Mining is woven deep into the fabric of Bolivia. There is an oft-quoted tale that under Spanish colonial rule, enough silver was exported from El Cerro Rico in Potosi – once the largest deposit in the world – to make a bridge of pure silver reaching from the summit of the mountain to the gates of the royal palace in Madrid. Although today the silver flows less abundantly from the Cerro Rico mine itself, the industry as a whole continues to make a major contribution to Bolivia’s output, accounting for some 6.8% of its GDP and 37.3% of exports, according to the National Statistics Institute.
With zinc, silver, tin and gold topping the list of minerals currently extracted, and other deposits, such as indium, iron ore, lithium, nickel and palladium, – described as ‘globally relevant’ by the US Geological Survey -, to be exploited, only hydrocarbons beat mining in terms of natural resource production and volumes.
The road to reform
Despite this, it seems the Bolivian state itself has not benefitted significantly; while the re-nationalised and reformed hydrocarbon sector contributes 36% of state revenue, mining amounts to just seven. It is something that President Evo Morales has long hoped to address, looking to restructure mining legislation in accordance with the position stated in the country’s new 2009 constitution – that Bolivia’s natural resources belong exclusively to its people.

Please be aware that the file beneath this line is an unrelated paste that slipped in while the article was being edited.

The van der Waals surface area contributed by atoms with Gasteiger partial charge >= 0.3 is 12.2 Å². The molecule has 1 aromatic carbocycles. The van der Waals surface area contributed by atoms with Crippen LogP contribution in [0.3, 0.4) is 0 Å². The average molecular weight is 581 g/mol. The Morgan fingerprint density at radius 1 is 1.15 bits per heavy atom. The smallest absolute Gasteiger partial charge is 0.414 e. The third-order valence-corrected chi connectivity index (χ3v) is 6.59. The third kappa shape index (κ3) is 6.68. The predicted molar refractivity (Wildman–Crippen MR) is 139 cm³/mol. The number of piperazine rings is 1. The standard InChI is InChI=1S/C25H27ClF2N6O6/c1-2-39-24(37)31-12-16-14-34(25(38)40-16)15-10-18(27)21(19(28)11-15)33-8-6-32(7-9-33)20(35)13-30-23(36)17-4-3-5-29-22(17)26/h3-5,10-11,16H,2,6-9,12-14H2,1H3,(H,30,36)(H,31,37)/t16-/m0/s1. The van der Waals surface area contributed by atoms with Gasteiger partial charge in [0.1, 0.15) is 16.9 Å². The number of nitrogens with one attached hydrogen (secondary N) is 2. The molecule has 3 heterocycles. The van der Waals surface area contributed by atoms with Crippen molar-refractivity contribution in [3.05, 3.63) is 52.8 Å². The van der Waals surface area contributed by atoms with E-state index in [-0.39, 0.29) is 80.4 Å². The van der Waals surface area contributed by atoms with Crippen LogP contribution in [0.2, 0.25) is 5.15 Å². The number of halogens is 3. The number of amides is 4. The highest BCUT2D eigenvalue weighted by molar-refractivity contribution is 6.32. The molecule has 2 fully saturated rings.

It took three years of stop-go negotiations and six weeks of fierce debate – at times punctuated by violent protest – but in May he finally succeeded, bringing the first reform in 17 years, with a raft of new measures designed to provide a thorough overhaul of the sector. Under the new legislation, co-operatives may no longer form partnerships with private companies, Bolivian or foreign, while private companies are banned from registering minerals as assets, which means that they cannot feature as collateral against loans, nor can they be included in any filings made on the stock market.
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Other provisions include allowing Bolivian nationals to form mixed business enterprises with, or through, the state-owned miner Comibol, and the formation of a new government body to oversee the sector. Pre-existing contracts are to be respected, although a 62,000 hectare limit is to be imposed on concessions, and for any with terms and conditions which do not conform to the new regulations, there will be a 12 to 18 month window open for renegotiation.